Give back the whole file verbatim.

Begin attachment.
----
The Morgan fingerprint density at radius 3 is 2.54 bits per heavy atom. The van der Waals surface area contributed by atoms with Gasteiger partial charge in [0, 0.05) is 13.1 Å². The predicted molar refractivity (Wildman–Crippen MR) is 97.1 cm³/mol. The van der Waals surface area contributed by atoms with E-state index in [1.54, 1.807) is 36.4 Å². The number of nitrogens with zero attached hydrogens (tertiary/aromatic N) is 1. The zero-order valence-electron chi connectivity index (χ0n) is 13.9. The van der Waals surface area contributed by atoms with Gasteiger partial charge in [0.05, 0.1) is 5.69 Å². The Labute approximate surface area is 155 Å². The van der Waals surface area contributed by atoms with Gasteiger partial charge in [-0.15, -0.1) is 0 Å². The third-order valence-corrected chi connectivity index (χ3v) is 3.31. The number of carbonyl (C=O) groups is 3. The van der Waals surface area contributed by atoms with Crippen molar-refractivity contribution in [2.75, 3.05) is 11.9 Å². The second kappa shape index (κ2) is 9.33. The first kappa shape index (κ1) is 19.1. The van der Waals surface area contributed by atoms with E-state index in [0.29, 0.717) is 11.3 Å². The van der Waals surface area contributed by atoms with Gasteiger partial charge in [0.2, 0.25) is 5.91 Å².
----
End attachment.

The Morgan fingerprint density at radius 3 is 2.54 bits per heavy atom. The van der Waals surface area contributed by atoms with Gasteiger partial charge in [0, 0.05) is 13.1 Å². The predicted molar refractivity (Wildman–Crippen MR) is 97.1 cm³/mol. The van der Waals surface area contributed by atoms with E-state index in [1.54, 1.807) is 36.4 Å². The number of nitrogens with zero attached hydrogens (tertiary/aromatic N) is 1. The zero-order valence-electron chi connectivity index (χ0n) is 13.9. The van der Waals surface area contributed by atoms with Gasteiger partial charge in [0.05, 0.1) is 5.69 Å². The Labute approximate surface area is 155 Å². The van der Waals surface area contributed by atoms with Gasteiger partial charge in [-0.15, -0.1) is 0 Å². The third-order valence-corrected chi connectivity index (χ3v) is 3.31. The number of carbonyl (C=O) groups is 3. The van der Waals surface area contributed by atoms with Crippen molar-refractivity contribution in [2.75, 3.05) is 11.9 Å². The second kappa shape index (κ2) is 9.33. The first kappa shape index (κ1) is 19.1. The van der Waals surface area contributed by atoms with E-state index in [0.29, 0.717) is 11.3 Å². The van der Waals surface area contributed by atoms with Gasteiger partial charge in [0.2, 0.25) is 5.91 Å².